IN RESPONSE TO PRO SE
By: Laura J. Young
You receive a handwritten Complaint. You know it is a Complaint since it includes a case number and the semblance of a caption. However, the remainder of the document rapidly devolves into a series of rambling facts that have no relevance to any recognizable cause of action or even to each other. Incorporated within the body may be references to inapplicable constitutional provisions; well-publicized Acts of Congress; allegations of numerous and wide-spread conspiracies; and a prayer of relief for an extravagant and inexplicable sum of money. Or an apology. Or a trip to Hawaii.
Your next move is tricky. You have a client on behalf of whom you must zealously advocate. You also have a client who, understandably, does not want to sink tens of thousands of dollars in legal bills into a cause of action that makes no sense and has no merit. You are before a judge that you do not want to annoy. Finally, you are professionally adverse to a human being. Regardless of the evidence, this individual truly believes that he or she has been seriously wronged and deserves retribution.
Defending a complex civil case against a pro se plaintiff can feel like playing chess against a person who has never been told how the pieces are allowed to move. The lawyerless litigant may know their desired resolution to their grievances, but in trying to capture the opposing king, every move results in frustration, opposition, and another opportunity to move their piece in what must feel like ill-defined and whimsical rules announced by a capricious arbiter. I can empathize: It’s the way I feel trying to watch a football game.
This discrepancy in the playing field has not gone unnoticed by the Court: “An underlying assumption of the adversarial system is that both parties will have roughly equal resources. This assumption is destroyed when only one side is represented.” Merritt v. Faulkner, 697 F.2d 761,764 (footnote 3) (7th Circuit, 1983).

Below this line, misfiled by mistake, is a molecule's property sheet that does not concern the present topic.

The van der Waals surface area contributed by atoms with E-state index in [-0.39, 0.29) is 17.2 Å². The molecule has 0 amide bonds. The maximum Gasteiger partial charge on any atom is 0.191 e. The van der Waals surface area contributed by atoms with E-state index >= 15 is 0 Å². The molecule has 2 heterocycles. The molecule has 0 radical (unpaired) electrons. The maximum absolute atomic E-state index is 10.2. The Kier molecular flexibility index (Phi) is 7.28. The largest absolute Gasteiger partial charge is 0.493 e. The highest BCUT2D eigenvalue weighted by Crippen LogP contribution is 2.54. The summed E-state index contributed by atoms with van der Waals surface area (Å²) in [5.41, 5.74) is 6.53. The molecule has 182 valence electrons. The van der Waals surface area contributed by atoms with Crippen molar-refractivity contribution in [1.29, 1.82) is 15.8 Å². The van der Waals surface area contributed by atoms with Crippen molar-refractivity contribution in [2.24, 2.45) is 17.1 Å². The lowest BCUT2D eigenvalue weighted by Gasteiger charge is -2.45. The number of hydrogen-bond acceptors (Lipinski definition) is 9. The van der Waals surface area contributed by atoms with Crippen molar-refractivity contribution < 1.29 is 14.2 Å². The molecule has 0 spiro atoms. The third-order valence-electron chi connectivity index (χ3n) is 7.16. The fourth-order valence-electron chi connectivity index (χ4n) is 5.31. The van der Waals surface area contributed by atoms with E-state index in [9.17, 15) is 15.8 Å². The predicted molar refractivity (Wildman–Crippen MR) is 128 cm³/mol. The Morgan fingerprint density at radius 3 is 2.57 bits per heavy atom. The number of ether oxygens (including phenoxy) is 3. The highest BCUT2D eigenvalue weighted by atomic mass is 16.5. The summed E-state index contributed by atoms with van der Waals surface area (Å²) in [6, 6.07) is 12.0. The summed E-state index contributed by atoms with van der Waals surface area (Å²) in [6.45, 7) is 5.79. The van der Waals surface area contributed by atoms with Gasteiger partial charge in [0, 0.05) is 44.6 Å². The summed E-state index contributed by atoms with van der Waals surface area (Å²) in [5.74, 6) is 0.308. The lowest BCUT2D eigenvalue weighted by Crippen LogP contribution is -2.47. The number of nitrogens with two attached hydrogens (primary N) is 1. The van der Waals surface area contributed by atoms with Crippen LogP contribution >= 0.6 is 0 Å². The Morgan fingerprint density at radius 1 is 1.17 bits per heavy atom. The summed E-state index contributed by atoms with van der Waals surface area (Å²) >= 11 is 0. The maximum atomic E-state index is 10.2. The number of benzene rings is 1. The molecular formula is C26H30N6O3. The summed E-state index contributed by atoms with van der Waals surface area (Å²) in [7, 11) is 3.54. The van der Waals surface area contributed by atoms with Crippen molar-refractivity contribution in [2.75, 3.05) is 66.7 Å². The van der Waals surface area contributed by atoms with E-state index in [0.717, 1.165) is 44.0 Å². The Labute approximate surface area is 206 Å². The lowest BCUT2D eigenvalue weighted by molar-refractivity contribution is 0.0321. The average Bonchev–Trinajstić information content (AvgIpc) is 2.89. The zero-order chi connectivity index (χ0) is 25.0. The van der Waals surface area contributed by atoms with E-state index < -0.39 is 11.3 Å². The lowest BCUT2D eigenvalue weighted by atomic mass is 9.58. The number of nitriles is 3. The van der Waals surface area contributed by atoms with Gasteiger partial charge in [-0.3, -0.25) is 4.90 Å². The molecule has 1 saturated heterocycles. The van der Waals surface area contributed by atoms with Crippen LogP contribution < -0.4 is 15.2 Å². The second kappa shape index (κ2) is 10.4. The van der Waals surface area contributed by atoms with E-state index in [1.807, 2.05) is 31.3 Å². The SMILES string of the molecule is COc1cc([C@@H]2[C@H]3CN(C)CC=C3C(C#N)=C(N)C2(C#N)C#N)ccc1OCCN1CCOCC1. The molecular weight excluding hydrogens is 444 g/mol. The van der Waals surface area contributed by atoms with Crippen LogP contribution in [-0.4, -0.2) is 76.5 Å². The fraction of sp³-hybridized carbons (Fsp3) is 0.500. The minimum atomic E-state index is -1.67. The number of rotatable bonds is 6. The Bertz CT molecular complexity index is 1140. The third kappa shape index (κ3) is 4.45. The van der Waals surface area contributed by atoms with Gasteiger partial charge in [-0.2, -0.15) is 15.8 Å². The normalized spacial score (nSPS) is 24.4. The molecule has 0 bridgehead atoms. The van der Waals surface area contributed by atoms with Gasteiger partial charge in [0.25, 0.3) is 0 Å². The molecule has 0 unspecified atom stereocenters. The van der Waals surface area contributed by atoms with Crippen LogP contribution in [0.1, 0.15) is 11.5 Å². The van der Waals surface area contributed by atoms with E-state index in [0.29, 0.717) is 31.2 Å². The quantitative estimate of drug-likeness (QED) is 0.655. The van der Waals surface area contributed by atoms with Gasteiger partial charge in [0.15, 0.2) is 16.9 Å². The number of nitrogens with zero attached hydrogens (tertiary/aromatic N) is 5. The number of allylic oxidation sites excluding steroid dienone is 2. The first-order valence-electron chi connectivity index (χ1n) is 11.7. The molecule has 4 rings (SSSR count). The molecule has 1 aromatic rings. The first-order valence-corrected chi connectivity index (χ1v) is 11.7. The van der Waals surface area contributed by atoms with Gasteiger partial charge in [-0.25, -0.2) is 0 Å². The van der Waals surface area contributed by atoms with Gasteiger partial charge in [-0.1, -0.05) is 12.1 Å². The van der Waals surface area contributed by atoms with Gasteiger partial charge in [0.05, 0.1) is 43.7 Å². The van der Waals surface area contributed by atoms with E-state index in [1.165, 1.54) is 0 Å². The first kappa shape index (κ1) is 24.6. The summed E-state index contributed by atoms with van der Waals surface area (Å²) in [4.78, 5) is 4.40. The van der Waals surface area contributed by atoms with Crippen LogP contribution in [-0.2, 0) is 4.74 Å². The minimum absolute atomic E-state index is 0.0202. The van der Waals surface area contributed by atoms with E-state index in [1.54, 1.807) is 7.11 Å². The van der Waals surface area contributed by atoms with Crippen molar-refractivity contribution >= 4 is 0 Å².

The truth is that, regardless of the differences in training, talent, and formal education, when an individual elects to proceed in complex litigation with no counsel, the pro se party is held to the same standard as members of the bar. In making this argument, the following citations may be useful to incorporate into your legal argument:
“Pro se litigants are presumed to have full knowledge of applicable court rules and procedures, including, procedural deadlines with respect to filing motions.” Steinbrecher v. Steinbrecher, 197 Ill.2d 514; 759 N.E.2d 509 (2001)(Court fails to excuse a pro se litigant’s procedural failure to renew a motion to stay in a property partition suit between siblings); Fiallo v. Lee, 356 Ill.App.3d 649,657; 826 N.E.2d 936, 942 (1st Dist. 2005)(Statement made by court in response to a petitioner-parent’s attempt to modify a child support order when the petition was filed one year too late and she failed to provide evidence of due diligence.)
In response to complaints of defendants in a case involving trade secrets and deceptive acts that his pro se status, depleted financial status, and unfamiliarity with the legal process have put him at a disadvantage, the First District specifically found: “Although [Defendants] have the right to appear as pro se appellants, they are held to the same rules as any other litigant represented by counsel . . . and despite their recurrent pleas, their pro se standing does not compel this court to apply a more lenient standard.” Multiut Corp. v. Draiman, 359 Ill.App.3d 527, 534; 834 N.E.2d 43, 48 (1st Dist. 2005)(internal citations omitted).
Finally, in a recently decided medical malpractice case in which the plaintiff represented himself and wanted to act as his own retained consultant to opine on the performance of foot surgery by a podiatrist (the plaintiff had no medical training), the court found: “A pro se litigant such as plaintiff here is not entitled to more lenient treatment than attorneys. In Illinois, parties choosing to represent themselves without a lawyer must comply with the same rules and are held to the same standards as licensed attorneys.” Holzrichter v. Yorath, 2013 IL App (1st) 110287, P78; 987 N.E.2d 1, 16 (1st Dist. 2013). “Illinois courts have strictly adhered to this principle, noting a ‘pro se’ litigant must comply with the rules of procedure required of attorneys, and a court will not apply a more lenient standard to pro se litigants.'” Id.
While you want to be professional, courteous, and kind, this case law makes it possible to support your argument (and instinct) with relevant authority: Pro Se litigants are not entitled to preference to compensate for their lack of formal, legal education.